In the previous post on the topic of Product Backlog grooming (link), I had talked about what a Product Backlog grooming session is, and presented some details on that. I will provide more details on the Product Backlog grooming in this post, although some of the items in here would be providing more details of what was talked about in the previous post. So, let us talk about the structure of the Product Backlog, and consider that the next couple of posts will provide more details of what the inputs are for the Product Backlog grooming process, what is the process of the meeting and ensuring that it works effectively, and what are some of the problems that need to be avoided for this meeting to be effective, as well as proposed schedule times for such a meeting. So here goes:
– When somebody from higher management asks about what the Product Backlog grooming meeting is for, an effective answer is that such meeting are part of the process to ensure that the Product Backlog remains optimized and current
– One should have a lot of clarity about what the goals of the Product Backlog grooming session are. These can vary from team to team, but here are some possible options:
1. One of the bigger problems that people quote about Scrum is that everything works on a Sprint to Sprint cycle, and where is the planning for several months ahead ? Well, as a part of the Product Backlog grooming, one of the objectives is to review the various stories in the Backlog to determine the order of which features need to be done in which Sprint from a technical perspective. This ensures that you build up the application from a technical perspective, so that work which is of a building nature is done early, and work that is dependent on this early work happens later. This prioritization can of course be tweaked as you move ahead.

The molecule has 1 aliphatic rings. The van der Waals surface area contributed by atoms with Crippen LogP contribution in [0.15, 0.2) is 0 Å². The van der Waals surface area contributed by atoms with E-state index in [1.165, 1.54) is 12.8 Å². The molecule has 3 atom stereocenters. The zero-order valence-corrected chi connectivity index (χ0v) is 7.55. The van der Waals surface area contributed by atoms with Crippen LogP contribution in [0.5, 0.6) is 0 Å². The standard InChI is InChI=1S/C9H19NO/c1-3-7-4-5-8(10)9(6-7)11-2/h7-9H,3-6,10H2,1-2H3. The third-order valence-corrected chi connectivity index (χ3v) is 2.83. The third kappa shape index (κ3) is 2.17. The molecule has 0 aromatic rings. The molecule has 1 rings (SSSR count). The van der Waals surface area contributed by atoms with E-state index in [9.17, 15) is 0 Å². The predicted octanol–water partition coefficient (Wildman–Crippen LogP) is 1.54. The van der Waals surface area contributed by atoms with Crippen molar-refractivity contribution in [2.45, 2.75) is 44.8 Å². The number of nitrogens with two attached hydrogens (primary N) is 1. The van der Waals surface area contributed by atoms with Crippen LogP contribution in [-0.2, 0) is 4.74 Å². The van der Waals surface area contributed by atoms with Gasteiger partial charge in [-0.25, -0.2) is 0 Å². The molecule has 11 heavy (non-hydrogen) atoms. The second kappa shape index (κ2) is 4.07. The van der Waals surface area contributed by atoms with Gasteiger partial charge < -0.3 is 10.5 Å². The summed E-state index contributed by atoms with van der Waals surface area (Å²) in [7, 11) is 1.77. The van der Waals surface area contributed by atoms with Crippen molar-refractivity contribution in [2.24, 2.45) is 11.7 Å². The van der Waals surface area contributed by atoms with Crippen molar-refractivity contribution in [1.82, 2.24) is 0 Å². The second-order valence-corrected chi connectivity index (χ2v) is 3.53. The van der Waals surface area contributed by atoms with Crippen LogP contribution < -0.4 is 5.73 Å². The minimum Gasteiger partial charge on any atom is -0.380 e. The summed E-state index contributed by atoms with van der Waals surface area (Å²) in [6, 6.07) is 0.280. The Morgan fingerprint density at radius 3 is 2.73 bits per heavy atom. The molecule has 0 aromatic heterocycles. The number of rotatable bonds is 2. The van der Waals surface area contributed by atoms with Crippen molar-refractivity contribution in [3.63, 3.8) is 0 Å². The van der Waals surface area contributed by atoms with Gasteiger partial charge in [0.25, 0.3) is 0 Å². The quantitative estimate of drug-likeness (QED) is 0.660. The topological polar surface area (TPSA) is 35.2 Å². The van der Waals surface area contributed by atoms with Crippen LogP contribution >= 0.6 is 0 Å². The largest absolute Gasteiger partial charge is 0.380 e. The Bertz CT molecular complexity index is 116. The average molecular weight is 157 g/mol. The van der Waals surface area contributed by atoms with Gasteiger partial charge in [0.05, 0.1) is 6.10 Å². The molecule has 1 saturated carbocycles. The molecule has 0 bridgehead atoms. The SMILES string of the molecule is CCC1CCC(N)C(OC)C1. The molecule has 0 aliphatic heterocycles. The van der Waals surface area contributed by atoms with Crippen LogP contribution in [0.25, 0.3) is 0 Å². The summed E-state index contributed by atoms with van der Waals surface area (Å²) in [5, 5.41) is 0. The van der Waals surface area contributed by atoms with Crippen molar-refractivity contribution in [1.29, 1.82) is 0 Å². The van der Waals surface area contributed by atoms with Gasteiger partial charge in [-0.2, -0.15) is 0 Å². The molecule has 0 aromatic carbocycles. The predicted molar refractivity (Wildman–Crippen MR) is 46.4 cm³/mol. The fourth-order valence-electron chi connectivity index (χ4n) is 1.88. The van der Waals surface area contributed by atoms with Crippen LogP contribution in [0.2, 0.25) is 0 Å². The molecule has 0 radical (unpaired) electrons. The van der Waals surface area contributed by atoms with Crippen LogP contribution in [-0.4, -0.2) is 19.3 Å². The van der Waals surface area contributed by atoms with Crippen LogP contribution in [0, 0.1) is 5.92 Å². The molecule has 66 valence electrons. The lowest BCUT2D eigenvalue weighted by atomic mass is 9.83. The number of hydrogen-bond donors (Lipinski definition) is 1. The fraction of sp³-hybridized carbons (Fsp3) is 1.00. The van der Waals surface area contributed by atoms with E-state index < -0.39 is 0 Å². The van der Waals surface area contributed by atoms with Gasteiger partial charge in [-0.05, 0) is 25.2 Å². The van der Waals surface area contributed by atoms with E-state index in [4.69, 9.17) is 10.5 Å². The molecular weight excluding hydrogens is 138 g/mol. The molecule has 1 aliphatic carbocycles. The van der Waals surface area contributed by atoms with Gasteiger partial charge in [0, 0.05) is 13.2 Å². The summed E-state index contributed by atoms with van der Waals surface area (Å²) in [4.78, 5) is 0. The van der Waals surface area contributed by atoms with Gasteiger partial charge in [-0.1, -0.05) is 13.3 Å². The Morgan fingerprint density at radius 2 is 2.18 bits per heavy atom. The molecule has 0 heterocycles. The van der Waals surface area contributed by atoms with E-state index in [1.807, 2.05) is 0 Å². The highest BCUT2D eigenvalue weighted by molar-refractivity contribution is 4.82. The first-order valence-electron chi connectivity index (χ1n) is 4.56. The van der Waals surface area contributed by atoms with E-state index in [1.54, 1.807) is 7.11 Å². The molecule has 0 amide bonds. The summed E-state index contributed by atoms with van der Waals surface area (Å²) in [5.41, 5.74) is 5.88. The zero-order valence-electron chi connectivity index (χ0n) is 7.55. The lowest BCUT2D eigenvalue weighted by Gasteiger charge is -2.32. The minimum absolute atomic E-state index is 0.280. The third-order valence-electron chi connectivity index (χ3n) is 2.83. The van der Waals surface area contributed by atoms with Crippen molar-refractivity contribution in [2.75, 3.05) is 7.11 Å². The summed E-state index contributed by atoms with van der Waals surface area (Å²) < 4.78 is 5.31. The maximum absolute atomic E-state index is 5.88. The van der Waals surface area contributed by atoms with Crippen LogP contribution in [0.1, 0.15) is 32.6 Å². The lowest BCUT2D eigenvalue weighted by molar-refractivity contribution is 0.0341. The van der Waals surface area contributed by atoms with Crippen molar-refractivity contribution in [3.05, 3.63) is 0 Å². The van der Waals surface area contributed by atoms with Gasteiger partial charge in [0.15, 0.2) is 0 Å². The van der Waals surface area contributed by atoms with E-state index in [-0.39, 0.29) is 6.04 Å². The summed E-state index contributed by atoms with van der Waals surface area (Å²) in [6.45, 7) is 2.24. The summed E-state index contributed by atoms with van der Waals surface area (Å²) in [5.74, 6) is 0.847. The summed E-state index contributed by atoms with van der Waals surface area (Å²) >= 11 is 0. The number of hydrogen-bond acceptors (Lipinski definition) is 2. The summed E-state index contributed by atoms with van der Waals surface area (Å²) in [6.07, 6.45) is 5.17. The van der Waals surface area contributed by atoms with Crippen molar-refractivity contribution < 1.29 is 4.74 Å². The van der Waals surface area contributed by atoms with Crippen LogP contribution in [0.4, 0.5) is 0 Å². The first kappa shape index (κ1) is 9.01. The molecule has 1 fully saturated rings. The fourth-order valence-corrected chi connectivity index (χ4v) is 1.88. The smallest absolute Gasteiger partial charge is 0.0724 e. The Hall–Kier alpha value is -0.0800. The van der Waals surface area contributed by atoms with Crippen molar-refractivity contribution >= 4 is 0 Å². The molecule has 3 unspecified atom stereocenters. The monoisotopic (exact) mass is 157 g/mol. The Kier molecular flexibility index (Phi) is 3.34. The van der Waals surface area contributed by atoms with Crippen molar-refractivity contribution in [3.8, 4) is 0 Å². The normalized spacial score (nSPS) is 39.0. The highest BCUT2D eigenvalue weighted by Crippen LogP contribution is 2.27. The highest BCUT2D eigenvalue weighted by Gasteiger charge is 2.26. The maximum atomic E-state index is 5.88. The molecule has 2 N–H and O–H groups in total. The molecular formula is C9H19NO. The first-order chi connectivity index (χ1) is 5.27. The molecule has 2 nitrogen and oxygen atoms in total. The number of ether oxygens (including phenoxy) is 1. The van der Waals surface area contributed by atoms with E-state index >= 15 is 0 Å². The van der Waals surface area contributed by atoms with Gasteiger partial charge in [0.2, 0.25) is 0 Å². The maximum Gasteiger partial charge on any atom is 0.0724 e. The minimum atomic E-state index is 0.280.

2. Actually define User Stories. A number of teams after a bit of training say that the Product Owner will write the User stories, but this simple statement of fact does not capture the details of this process easily enough, especially when you consider that members of the team can put in a lot of useful effort in terms of contributing to the User Story, and there is no other process that defines incorporating the team during the User story writing process.
3. A User Story, in some cases, can be something that is pretty large and was put together some time back. However, it is important for the team and the Product Owner to review the larger User Stories to determine whether they are too unwieldy for a single User Story and need to be split into multiple such User stories, and this process may need to be done again if it turns out that the scope of a particular User Story has to be increased because of some new business requirement.
4. A User Story needs to be well written for it to be broken down into tasks and estimated. However, it could be that when the User story was written, it was of a very brief or cursory nature, or there were mistakes in the User Story that could be pointed out and then discussed. And hence, the Product Backlog grooming provides a perfect example of a meeting where the team and the Product Owner can discuss such User stories (they could have been identified earlier though) and rewrite them to reflect the requirement more accurately.
5. Another work item that can be accomplished in the Product Backlog grooming meeting is to provide more details to the User Story. The Product Owner and the team could take some prioritized User stories and do some estimation of some of these User stories and make them more ready for later use by adding completion criteria (acceptance criteria).
I will add more about Product Backlog grooming in the next post in the series (Product Backlog grooming and Sprint Planning)